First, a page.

From our motorcyclist safety perspective, we consider that the position that mandatory helmet legislation might solve any asserted "public health" or "state fiscal" crisis must require concerted dishonesty in the presentation of the scientific evidence. Historically, some government agencies and politicians have promulgated this prevarication in the service of their political ends. It may serve a political purpose to "appear" to be doing something on a public health issue, but helmet laws are ill-designed to reduce motorcyclist injury or for that matter reduce any asserted fiscal burden on the state associated with motorcyclist medical expense.
Your public health concerns and state fiscal concerns are not defined by the limited number of motorcyclist head injuries or deaths which might arguably be averted or reduced in their severity. First, it is only a small percentage of head trauma cases in which the impact energies fall within the window of helmet efficacy that a helmet can be effective to reduce the severity of the injury. But even more to the point, your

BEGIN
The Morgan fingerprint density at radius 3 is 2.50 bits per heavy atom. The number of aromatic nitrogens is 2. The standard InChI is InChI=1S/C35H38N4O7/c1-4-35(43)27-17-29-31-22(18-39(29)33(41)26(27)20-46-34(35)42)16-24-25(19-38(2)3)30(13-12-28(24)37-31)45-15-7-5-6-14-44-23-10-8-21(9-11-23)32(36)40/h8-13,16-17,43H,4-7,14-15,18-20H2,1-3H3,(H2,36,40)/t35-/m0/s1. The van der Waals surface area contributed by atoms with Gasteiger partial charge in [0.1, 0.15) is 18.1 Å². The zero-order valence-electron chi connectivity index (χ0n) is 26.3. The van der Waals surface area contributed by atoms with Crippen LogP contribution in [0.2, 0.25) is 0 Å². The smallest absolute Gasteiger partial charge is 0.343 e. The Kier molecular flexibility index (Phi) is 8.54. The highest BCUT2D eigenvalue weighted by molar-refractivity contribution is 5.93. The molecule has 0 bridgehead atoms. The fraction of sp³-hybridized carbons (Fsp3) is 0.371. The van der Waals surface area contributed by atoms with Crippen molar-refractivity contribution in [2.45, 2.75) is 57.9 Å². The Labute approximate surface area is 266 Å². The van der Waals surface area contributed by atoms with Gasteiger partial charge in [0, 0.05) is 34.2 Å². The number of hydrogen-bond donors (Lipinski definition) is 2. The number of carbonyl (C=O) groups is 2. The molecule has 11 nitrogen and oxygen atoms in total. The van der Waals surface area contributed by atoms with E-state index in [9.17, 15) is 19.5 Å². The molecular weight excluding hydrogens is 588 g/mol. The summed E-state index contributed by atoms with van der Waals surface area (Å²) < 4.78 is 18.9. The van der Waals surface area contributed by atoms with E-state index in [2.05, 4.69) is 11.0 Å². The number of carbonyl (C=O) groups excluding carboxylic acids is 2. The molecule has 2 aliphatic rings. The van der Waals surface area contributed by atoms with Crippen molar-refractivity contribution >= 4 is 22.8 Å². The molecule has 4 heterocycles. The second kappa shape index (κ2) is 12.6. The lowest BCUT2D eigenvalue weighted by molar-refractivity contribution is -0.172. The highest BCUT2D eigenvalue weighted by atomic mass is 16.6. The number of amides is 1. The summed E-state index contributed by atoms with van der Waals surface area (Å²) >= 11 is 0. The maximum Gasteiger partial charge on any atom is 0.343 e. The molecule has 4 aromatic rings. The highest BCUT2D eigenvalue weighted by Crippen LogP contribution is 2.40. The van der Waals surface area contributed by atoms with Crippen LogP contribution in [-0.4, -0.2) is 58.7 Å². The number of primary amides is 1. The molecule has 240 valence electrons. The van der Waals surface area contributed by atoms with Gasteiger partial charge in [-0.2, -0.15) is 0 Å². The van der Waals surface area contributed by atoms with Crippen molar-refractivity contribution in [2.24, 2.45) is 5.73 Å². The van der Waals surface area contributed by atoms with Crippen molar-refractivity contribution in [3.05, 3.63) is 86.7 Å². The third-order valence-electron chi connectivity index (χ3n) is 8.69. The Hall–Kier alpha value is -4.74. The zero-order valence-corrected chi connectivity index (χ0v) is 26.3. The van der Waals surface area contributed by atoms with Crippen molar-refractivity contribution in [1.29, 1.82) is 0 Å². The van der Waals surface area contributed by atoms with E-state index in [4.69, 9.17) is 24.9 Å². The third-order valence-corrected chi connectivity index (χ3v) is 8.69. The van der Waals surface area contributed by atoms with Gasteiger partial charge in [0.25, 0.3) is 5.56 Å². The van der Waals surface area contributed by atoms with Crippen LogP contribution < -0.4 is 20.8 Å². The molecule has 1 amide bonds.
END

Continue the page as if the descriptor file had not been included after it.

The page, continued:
"public health crisis" and "state fiscal crisis," if you assert these as your rational basis for helmet legislation, are statistically indefensible. Motorcyclists suffer an entire landscape of injuries, quadriplegia, paraplegia, other spinal cord injuries, debilitating internal injuries, catastrophic orthopedic injuries, limb amputations, etc., none of which can be averted or reduced by the use of a helmet. It is the full panoply of motorcyclist injury that accurately defines your legitimate public health concerns. It is the full landscape of motorcyclist injury that also defines your state fiscal crisis. Your state fiscal concerns are not merely the limited number of head injuries which might arguably be reduced by mandatory helmet legislation. Motorcyclists who are rendered quadriplegic or suffer other spinal cord injuries also run up substantial medical bills, sometimes lifelong medical expense. And it is certain that for the full panoply of injuries sustained in motorcycle accidents, from spinal cord injuries to catastrophic internal or orthopedic injuries, that there is the potential that the medical costs will become the state's burden to pay. And so helmet legislation is certainly ill-designed to solve this more accurately stated state fiscal concern.
(Parenthetically, it is not the motorcyclist who is responsible for this state fiscal crisis, regardless how it is defined. Two-thirds of all multi-vehicle motorcycle accidents result from the negligence of the auto driver, and so it is the auto driver who is legally and morally obligated to pay the medical expenses. Thus, the reason the state must bear the medical expense in most cases derives not from any failure on the part of the motorcyclist to pay but from the auto drivers failure to meet his legal and moral responsibilities.)